How to trade China’s tightening grip on Hong Kong
China is introducing new laws that could impact Hong Kong’s role as a financial hub and bridge between the mainland and the rest of the world. We look at what it means for markets and what the opportunity is for traders.
The Hong Kong success story
Hong Kong was returned to China on 1 July 1997, after 156 years as a British colony. Under the deal that was negotiated for over a decade, Britain agreed to return Hong Kong so long as China promised to give it a high level of autonomy. The agreement said that, while it would be aligned on issues like foreign relations and defence, Hong Kong would maintain the culture it had developed for at least 50 years (2047). This included independent courts, free press and a more open economy than what was being experienced on the mainland.
This gave birth to the ‘one country, two systems’ rule. While tensions over China’s governance over Hong Kong have been tested on multiple occasions in the past, Hong Kong has enjoyed autonomy and freedoms that most people in China can only dream of experiencing. Still, this has been fruitful for both Hong Kong and China.
Hong Kong is the sixth largest financial hub in the world. Although centres in Shanghai, Beijing and Shenzhen have grown in recent years, Hong Kong remains a key centre for international trade and acts as a bridge between the mainland and the rest of the world. For example, capital restrictions on the mainland means many Chinese businesses use Hong Kong’s open economy to tap into international financial market. Similarly, foreign firms that want to break into China often use Hong Kong as a springboard.
China tightens grip on Hong Kong
However, Hong Kong’s special status is under threat after the Chinese government passed new laws that many fear will curb its freedoms. Details are vague, but they are expected to criminalise acts of secession, subversion, terrorism and the interference of foreign entities. In layman’s terms, this could make the idea of an independent Hong Kong illegal, bring an end to free speech, crackdown on protestors and tighten controls over the thousands of foreign businesses.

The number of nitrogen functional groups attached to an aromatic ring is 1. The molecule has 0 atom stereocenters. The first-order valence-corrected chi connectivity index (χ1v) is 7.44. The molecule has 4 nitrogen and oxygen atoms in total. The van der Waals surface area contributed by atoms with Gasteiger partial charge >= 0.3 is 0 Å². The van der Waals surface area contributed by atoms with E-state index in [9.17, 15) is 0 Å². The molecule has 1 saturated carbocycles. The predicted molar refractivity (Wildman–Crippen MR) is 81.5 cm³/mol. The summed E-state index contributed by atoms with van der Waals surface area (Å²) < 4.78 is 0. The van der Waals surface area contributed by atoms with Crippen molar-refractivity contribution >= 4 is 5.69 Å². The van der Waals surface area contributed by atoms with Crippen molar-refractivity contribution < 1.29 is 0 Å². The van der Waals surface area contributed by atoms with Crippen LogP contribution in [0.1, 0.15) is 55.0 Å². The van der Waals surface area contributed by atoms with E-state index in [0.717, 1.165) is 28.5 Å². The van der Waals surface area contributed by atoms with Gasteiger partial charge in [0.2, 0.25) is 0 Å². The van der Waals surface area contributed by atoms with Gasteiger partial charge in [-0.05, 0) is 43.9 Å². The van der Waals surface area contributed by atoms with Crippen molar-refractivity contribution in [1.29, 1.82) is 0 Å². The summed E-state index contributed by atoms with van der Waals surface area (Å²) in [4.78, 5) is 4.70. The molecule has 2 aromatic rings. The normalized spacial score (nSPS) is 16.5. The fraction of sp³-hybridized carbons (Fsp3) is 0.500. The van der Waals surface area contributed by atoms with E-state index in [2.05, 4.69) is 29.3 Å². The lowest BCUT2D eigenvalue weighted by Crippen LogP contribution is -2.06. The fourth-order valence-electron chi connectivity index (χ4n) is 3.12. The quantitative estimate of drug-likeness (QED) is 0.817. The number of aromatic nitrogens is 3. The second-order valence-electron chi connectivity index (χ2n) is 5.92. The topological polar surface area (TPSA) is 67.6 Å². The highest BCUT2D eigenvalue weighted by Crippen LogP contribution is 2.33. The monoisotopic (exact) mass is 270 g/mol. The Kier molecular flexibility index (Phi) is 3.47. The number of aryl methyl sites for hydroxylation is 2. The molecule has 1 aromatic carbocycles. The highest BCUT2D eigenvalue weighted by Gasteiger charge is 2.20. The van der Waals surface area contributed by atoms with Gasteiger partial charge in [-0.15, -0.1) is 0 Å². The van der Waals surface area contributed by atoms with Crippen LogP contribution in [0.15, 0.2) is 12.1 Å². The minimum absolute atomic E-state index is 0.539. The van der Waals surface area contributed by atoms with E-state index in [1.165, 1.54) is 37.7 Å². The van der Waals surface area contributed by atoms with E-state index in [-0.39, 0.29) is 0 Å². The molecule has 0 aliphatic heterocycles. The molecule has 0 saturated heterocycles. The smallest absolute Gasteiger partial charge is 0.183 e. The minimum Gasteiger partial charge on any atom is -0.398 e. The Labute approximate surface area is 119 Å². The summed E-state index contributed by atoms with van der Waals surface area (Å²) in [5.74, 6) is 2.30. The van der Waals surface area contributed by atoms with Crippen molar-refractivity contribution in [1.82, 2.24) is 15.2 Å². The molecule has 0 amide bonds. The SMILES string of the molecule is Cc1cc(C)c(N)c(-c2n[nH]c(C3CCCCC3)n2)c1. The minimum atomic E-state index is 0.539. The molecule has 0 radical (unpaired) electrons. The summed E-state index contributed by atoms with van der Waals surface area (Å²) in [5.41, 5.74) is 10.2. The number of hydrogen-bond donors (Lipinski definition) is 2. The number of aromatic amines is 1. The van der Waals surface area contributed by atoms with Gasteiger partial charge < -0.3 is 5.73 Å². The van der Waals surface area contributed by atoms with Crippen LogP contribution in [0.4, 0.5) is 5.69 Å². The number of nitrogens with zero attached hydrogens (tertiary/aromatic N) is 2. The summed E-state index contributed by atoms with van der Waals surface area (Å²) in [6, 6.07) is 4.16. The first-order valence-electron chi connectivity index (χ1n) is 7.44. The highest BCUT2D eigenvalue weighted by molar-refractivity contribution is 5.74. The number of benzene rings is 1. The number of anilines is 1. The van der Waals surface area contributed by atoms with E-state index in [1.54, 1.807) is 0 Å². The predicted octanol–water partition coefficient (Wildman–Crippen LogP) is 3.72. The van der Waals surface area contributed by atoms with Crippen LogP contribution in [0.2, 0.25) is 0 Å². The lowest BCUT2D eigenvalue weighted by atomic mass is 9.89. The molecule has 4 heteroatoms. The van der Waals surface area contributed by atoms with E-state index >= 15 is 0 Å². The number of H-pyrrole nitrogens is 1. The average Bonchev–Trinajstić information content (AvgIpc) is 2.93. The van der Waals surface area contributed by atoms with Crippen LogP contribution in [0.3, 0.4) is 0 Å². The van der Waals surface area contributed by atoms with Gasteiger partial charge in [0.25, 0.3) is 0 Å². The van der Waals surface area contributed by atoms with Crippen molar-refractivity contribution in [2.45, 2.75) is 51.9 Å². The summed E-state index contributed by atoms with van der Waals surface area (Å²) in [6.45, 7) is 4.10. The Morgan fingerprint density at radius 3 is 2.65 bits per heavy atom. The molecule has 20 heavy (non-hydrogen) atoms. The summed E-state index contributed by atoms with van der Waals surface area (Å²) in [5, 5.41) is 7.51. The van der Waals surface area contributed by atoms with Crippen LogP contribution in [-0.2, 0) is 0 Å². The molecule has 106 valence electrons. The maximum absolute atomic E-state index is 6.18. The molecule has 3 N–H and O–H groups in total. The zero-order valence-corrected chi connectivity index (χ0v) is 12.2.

The new laws are currently expected to be introduced by September, although the ramifications of them are not yet clear. It has sparked a fresh wave of protests, building on the ones held last year, when China attempted to implement a new law that would allow people in police custody to be sent and trialled on the mainland under China’s rules, rather than in Hong Kong courts.
Although the world has much bigger and more pressing problems on the agenda, the move has drawn widespread criticism from the international community, including the UK, the EU, Australia, Canada and the US, but they have been warned by China not to interfere in what it sees as a domestic issue.
How will China’s new laws impact Hong Kong’s role as a financial hub?
There are major implications for Hong Kong’s financial hub. The first issue is the disruption of protests and the impact that is having on everyday business in Hong Kong itself. Protests have become common practice as dissidents fight back against China’s attempts to end Hong Kong’s autonomy and bring it in line with the mainland.
The second and much bigger problem is how the new laws will affect Hong Kong’s status in the world. If Hong Kong loses its economic freedoms, then it may also lose its appeal to foreign firms that use it as a springboard into the mainland as well as Chinese firms that use it to access international financial markets.
It is already threatening the unique status that Hong Kong holds in the world. For example, Hong Kong has been exempt from the tariffs and sanctions that US President Donald Trump has slapped on China in recent years because the country has recognised its special status. But the US has already warned that its privileges could be revoked following China’s move. Trump held off taking any immediate action and instead Hong Kong has become the latest pawn in the trade war between the two countries. The US Senate has already voted to restrict the ability for Chinese firms to list on US exchanges, and if that includes those listed in Hong Kong, then many companies could find themselves in the firing line.
This is not the first time that China has tried to strengthen its hold over Hong Kong, but the concern at the moment is that it could be the last. Although China has backed down before, the country looks more adamant than ever that it can exert its power over Hong Kong – especially while the coronavirus and global economic fallout keeps everyone distracted.
What does it mean for markets and how can you trade it?
Hong Kong is understandably in the spotlight right now. China’s decision and the protests it has prompted have injected severe volatility into Hong Kong’s stock market, which presents opportunity for traders.
Below, we look at several ways to trade the current volatility on offer:
- Indices: Hang Seng index